A Seaworthy Museum In Gøteborg

The sound of the Maritiman museum in Gøteborg is half the experience.  Steel whines against steel, engines hum, wharfs creak, footsteps ring out in the gloom.  Everything is a little unsteady.  This is a floating mess of ladders and pipes, where the sound and the movement of the waves provides atmosphere.  After an hour or two, you feel like a sailor.  The museum has a way of completely enveloping the visitor - the fluorescent gleam on worn metal, the smoothness of ladder rungs, the smell of new paint and old mildew.
Crawling through the green belly of the submarine Nordkaparen, past hundreds of dials and knobs, is like maneuvering through a hard-shelled dreamscape.
The seventeen boats that make up Maritiman - thirteen floating, four resting on the wharf - are so closely moored that the various decks and smokestacks create a jumbled whole.  Gøteborg is close at hand; on deck, the city sounds of traffic and people are as clear as the noise of the water.  Seagulls wheel, bicyclists whizz by on the waterfront, the ticket office sells ice cream cones to chilly pedestrians.  It feels much like any normal, familiar urban dockside.
The museum boats are anything but normal, though.  Guns prickle atop the destroyer HMS Småland, fire hoses wreath the Flodsprutan II, primitive radar antennae juts up from the minelayer Kalmarsund.  There's a harbor crane, two cute little tugs, a few lifeboats, a massive cargo ship and a rare, 19th century Monitor named the Sölve. There's even a floating lighthouse, the No. 29 Fladen (the red tower can be seen in the left of the picture).  The No. 29 was, rather pitiably, replaced by an "anchored buoy" in 1969.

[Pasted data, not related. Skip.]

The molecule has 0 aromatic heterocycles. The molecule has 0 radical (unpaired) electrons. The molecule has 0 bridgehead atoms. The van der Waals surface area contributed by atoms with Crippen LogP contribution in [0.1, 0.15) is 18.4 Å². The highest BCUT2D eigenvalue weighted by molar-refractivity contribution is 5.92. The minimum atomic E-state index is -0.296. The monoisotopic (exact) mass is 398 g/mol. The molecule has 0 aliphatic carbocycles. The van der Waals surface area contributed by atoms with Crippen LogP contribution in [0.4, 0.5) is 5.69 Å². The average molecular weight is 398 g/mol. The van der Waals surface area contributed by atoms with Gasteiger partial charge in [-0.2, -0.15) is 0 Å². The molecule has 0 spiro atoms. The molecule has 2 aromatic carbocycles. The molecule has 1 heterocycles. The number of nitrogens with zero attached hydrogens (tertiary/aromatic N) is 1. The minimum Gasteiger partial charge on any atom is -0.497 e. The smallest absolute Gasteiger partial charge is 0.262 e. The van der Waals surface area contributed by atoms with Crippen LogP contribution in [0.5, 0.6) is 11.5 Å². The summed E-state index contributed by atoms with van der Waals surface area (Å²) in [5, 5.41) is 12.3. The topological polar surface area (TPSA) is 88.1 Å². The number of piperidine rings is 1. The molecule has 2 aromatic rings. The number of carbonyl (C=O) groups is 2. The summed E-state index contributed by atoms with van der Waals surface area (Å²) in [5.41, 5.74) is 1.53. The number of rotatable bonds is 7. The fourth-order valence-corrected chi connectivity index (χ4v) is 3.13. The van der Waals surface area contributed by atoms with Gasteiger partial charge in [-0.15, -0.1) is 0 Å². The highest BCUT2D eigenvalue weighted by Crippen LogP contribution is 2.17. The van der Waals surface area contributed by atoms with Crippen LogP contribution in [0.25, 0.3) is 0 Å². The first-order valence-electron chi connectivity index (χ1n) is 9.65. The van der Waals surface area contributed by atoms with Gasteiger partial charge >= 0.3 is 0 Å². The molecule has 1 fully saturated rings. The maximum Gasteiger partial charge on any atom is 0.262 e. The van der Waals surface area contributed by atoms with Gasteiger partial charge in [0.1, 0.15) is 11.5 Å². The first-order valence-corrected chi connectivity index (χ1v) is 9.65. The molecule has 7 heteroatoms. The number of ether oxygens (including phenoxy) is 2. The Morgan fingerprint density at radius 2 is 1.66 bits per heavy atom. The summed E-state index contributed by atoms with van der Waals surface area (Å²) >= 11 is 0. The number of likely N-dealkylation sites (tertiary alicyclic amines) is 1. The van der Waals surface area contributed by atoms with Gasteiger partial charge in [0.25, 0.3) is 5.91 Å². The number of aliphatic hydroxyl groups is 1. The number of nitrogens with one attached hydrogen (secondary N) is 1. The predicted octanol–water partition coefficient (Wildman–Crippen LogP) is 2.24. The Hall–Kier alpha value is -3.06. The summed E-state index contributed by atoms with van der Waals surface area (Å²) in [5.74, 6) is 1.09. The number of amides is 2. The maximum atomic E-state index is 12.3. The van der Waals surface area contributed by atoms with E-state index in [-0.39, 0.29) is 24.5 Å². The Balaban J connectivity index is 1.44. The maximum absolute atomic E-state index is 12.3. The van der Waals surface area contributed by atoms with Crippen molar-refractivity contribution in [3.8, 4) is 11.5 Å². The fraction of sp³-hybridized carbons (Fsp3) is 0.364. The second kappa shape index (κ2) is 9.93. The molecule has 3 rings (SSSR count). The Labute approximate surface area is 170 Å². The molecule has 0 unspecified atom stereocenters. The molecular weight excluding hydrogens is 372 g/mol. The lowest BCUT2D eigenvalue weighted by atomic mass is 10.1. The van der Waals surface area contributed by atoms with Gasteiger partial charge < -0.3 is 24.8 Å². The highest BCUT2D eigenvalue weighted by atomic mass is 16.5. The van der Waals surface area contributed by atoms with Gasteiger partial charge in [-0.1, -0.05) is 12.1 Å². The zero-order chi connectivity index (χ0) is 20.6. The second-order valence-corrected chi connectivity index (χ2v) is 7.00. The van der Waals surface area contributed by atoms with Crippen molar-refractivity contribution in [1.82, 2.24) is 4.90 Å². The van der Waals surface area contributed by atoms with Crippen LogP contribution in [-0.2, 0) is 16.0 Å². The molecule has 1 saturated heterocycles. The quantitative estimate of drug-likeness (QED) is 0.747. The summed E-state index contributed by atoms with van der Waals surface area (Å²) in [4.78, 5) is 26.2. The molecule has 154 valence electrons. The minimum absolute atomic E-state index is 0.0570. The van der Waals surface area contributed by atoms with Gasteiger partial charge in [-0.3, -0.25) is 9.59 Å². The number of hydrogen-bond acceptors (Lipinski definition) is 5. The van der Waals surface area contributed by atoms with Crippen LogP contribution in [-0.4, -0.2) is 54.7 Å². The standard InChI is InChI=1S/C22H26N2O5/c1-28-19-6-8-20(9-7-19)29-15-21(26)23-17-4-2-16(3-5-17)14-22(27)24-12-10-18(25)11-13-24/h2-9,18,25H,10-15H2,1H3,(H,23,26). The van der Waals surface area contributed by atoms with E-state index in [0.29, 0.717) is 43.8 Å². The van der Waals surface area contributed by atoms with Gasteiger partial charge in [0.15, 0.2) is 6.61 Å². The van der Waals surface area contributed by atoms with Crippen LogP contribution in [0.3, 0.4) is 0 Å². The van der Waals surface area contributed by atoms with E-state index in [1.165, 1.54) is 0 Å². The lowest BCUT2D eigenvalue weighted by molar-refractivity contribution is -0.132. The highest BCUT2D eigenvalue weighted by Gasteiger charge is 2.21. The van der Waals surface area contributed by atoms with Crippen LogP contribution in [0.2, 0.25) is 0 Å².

The exterior decks are fun and interesting - the maze of connective ramps and stairways is engaging by itself - but the museum is most thrilling down below.  This is where the reverberations - who knows from what vibration? - take over, and the way becomes confusing.  How far does the hallway go?  Is this a dead end?  Where did that staircase come from?  Have I passed this before?
Levels and directions are pointless after a while.  Partly, the strangeness is because of the movement of the ship and the swaying of the lights.  Partly, it's because of the low ceilings, the perpetual crouch, the tight spaces.  It's rare, aboard the warships, to be able to stand up straight and get a good look around.  But the disorientation is partly willful - I didn't care about getting lost.
The Småland was, according to an information plaque, the first destroyer in the world to be outfitted with sea-based missiles.  The plaque also mentions such diverse armaments as torpedos, 12cm cannons, anti aircraft guns, anti submarine rocket launchers, depth charges, 58 mines, chaff-launchers and flare rockets.
Yes, up in the fresh air, the ship is impressively armed.  But that aspect of it hardly resonates below. It was difficult to recognize what anything was - even a kitchen looked warped, too small and foreign.  I could hear a few other visitors, somewhere in the corridors around me, but I didn't see anyone until I found myself back in sunlight.
Hugging the side of the Småland, looking like a prowling shark, the submarine Nordkaparen is one of Maritiman's jewels.  Built in 1961 as a state of the art coastal-defense weapon, the ship was used for about twenty years, before being decommissioned and docked.  The tarp over the front and the plentiful rust don't inspire a lot of confidence in the Nordkaparen's seaworthiness, but it seemed safe enough in the harbor.